Don Simpson/Jerry Bruckheimer Films, Paramount Pictures, 110 Minutes
“That was some of the best flying I’ve seen yet. Right up to the part where you got killed. You never, never leave your wing man.” – Jester
If you weren’t around when this movie originally came out, it might be hard to understand how much of an impact it had on pop culture. As a kid and a big fan of G.I. Joe and movies like Iron Eagle and Red Dawn, I thought it was cool as hell. The coolness was also maximized through the casting of Tom Cruise and Val Kilmer, as well as the Kenny Loggins hit song “Danger Zone”.
Also, to my little mind, Maverick was about the coolest f’n name ever!
Anyway, I used to watch this a lot. It’s been years since I’ve seen it though but I wanted to get a fresh take on it before its long-awaited sequel comes out later this year, assuming it’s not delayed again.
While I actually don’t see this as a great film or have the crazy amount of love for it as many from my generation do, it’s still entertaining as hell and it’s really cool simply for the insane visuals of all the fighter jets just doing their thing. The aerial stunt work is f’n phenomenal! That being said, there just wasn’t anything like this when it came out and many have tried to replicate it with less success. Nowadays, they just opt out and go the CGI route but everything you see in this movie is real.
Apart from that, the story is just decent. It doesn’t really grab you or pull you in and it feels like its all just to set up the aerial parts of the movie. While I do like the characters, they also feel grossly underdeveloped. You spend all this time with them but it’s hard to connect to them. Sure, it’s tragic when Goose dies and you understand Maverick’s heartbreak but it doesn’t have as much impact and meaning had we seen these characters fleshed out more.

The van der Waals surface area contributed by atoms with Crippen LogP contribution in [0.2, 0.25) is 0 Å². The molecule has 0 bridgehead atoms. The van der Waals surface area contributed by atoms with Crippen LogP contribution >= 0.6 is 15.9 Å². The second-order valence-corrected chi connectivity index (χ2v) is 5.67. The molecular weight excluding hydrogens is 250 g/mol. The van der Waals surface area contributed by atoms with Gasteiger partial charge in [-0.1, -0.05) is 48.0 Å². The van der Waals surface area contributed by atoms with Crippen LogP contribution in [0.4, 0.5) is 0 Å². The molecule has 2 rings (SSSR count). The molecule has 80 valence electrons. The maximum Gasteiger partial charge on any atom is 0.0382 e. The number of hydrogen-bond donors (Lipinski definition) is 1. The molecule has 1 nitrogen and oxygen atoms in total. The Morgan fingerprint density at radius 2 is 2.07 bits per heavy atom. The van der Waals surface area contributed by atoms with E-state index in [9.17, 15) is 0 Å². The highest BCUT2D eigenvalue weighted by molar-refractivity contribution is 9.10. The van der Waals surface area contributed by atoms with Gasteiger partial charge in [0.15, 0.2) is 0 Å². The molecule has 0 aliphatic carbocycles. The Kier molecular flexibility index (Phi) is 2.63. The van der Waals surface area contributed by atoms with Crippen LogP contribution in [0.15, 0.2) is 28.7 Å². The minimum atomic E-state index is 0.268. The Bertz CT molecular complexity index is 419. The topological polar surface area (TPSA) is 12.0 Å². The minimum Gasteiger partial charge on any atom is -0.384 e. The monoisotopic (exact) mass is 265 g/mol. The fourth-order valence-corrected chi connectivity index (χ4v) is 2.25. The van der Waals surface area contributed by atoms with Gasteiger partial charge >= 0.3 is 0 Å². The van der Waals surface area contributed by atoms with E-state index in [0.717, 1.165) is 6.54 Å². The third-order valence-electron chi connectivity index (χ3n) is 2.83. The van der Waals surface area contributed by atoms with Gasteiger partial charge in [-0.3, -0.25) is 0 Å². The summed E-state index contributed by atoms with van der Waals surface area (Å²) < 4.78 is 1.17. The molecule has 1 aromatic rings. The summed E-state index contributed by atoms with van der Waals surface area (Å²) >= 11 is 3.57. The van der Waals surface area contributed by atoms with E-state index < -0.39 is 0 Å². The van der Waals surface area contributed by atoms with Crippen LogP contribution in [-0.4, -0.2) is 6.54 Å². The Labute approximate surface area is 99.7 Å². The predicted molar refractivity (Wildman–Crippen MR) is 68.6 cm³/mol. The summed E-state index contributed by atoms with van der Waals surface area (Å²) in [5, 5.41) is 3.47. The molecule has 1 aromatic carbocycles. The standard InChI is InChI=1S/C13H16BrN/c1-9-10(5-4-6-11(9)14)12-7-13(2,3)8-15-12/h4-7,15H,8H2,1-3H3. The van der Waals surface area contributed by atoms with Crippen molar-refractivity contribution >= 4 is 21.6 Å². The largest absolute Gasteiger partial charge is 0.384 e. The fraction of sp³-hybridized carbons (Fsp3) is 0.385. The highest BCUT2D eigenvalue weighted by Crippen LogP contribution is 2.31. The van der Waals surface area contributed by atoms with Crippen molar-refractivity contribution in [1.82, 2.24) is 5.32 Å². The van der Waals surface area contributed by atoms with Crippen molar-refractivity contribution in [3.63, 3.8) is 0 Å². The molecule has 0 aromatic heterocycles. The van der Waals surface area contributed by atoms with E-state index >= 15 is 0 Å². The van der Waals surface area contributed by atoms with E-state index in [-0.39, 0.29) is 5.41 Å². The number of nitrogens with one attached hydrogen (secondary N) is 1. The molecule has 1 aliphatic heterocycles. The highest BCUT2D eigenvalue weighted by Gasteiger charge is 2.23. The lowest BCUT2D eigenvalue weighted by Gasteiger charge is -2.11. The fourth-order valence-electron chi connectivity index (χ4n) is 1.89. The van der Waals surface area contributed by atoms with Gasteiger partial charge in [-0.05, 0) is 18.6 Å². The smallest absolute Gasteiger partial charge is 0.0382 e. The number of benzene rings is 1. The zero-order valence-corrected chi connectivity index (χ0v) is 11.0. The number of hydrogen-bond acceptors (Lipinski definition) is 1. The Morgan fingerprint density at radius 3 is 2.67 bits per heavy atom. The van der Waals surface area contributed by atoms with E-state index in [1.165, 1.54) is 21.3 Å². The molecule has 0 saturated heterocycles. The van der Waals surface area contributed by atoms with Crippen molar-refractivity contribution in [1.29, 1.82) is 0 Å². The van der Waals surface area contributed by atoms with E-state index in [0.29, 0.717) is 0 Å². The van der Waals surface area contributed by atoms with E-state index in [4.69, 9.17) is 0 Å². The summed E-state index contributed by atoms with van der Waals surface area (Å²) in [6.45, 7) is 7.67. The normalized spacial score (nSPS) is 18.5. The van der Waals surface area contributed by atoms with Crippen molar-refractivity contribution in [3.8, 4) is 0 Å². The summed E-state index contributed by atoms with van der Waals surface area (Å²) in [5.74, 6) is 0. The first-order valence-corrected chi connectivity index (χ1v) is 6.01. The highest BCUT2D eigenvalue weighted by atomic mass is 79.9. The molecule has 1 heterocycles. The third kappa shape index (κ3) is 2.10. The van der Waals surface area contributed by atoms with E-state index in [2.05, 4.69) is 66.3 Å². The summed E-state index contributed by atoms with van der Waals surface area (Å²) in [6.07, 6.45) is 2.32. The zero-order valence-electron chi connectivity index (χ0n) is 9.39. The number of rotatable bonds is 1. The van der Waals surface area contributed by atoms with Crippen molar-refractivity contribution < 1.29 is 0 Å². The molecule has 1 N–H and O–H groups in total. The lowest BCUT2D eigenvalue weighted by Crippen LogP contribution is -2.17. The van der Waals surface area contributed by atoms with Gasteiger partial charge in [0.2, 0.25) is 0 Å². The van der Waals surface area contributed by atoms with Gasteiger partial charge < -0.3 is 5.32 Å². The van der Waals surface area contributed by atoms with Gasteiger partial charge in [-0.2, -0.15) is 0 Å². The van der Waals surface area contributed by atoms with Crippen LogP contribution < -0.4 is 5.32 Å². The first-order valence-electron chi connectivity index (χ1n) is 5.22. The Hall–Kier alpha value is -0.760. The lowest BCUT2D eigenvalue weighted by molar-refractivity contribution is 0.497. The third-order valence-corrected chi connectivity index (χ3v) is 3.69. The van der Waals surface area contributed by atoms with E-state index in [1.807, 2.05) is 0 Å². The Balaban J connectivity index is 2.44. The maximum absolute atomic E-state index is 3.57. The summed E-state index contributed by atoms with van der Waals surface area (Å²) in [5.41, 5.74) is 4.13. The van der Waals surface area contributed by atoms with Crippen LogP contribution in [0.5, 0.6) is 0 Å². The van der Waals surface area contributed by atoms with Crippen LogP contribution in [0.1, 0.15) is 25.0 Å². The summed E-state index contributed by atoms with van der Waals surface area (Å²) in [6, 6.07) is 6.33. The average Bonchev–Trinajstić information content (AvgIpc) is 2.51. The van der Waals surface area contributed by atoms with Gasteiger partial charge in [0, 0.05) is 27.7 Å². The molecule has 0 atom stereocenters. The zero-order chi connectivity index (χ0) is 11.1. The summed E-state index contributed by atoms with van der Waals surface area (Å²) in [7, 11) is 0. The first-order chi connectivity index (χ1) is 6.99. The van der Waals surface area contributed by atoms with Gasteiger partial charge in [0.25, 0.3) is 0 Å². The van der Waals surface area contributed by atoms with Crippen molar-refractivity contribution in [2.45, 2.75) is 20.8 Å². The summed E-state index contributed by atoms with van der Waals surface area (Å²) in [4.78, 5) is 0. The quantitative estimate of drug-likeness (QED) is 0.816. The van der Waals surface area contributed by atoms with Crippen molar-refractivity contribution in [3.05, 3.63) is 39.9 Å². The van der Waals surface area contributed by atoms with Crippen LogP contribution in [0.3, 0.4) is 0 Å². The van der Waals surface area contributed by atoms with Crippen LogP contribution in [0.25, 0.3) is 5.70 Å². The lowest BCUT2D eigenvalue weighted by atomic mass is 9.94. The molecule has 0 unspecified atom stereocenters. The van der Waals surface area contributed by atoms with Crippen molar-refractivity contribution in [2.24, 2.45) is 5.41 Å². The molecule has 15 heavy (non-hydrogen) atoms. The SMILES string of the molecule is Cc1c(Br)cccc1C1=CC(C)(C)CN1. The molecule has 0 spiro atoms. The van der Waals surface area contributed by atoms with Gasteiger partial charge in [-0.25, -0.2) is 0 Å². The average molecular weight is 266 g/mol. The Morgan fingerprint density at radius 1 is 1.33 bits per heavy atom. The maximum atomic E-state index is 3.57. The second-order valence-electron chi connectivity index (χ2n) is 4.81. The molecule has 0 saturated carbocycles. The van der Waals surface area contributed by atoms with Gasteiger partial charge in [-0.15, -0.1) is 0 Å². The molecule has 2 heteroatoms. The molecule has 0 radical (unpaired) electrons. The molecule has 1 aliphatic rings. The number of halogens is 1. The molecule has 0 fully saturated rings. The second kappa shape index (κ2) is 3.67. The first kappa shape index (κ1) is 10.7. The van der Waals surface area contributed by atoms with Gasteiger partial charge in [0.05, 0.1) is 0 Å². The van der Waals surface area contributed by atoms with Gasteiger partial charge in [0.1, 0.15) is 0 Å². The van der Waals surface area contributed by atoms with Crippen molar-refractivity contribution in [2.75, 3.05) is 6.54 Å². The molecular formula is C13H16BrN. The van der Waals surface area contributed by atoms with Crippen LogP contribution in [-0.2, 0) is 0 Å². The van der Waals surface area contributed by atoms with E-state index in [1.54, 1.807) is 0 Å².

I think that the movie actually suffers from having a little too much of its best part: the aerial stunts. If that was trimmed down a bit or the film was a wee bit longer and just spent more time developing the core characters, it could’ve been something much better.
Still, it is a cool and energetic movie that’s well acted and superbly executed. And despite what I feel is a lack of character development, it does hit me in the feels when Iceman finally accepts Maverick at the end.
Also, I f’n love James Tolkan in everything.
Rating: 7.5/10 Pairs well with: other Tom Cruise movies of the ’80s.
Published: May 10th, 2017 Written by: Kevin Eastman, Tom Waltz Art by: Mateus Santolouco, Dave Wachter Based on:Teenage Mutant Ninja Turtles by Kevin Eastman, Peter Laird
IDW Publishing, 127 Pages
While I like that the IDW Teenage Mutant Ninja Turtles comic book series is in new territory, by this point, and trying fresh things for the franchise, I also question whether or not it’s ran its course and is just running on fumes after the defeats of Shredder and Krang.